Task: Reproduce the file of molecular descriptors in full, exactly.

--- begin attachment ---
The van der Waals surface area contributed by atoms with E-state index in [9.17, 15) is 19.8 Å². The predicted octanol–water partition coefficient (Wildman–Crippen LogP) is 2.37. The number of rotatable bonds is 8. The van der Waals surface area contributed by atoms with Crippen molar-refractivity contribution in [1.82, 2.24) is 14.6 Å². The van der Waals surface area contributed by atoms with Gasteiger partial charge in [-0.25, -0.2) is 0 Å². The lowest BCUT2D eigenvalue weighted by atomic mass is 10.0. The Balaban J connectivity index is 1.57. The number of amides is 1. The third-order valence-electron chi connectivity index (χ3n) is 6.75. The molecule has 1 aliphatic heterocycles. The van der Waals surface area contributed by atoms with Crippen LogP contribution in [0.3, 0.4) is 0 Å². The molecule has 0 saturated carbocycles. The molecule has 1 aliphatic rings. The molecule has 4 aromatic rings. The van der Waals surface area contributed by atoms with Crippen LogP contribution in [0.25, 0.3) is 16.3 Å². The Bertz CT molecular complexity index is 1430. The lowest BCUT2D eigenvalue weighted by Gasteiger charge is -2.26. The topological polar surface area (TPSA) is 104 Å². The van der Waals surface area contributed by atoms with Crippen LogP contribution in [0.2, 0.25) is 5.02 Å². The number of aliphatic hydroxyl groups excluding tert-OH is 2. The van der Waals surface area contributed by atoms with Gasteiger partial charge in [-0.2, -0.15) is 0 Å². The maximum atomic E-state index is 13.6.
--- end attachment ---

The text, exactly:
The van der Waals surface area contributed by atoms with E-state index in [9.17, 15) is 19.8 Å². The predicted octanol–water partition coefficient (Wildman–Crippen LogP) is 2.37. The number of rotatable bonds is 8. The van der Waals surface area contributed by atoms with Crippen molar-refractivity contribution in [1.82, 2.24) is 14.6 Å². The van der Waals surface area contributed by atoms with Gasteiger partial charge in [-0.25, -0.2) is 0 Å². The lowest BCUT2D eigenvalue weighted by atomic mass is 10.0. The Balaban J connectivity index is 1.57. The number of amides is 1. The third-order valence-electron chi connectivity index (χ3n) is 6.75. The molecule has 1 aliphatic heterocycles. The van der Waals surface area contributed by atoms with Crippen LogP contribution in [0.3, 0.4) is 0 Å². The molecule has 0 saturated carbocycles. The molecule has 1 aliphatic rings. The molecule has 4 aromatic rings. The van der Waals surface area contributed by atoms with Crippen LogP contribution in [0.25, 0.3) is 16.3 Å². The Bertz CT molecular complexity index is 1430. The lowest BCUT2D eigenvalue weighted by Gasteiger charge is -2.26. The topological polar surface area (TPSA) is 104 Å². The van der Waals surface area contributed by atoms with Crippen LogP contribution in [0.2, 0.25) is 5.02 Å². The number of aliphatic hydroxyl groups excluding tert-OH is 2. The van der Waals surface area contributed by atoms with Gasteiger partial charge in [-0.2, -0.15) is 0 Å². The maximum atomic E-state index is 13.6.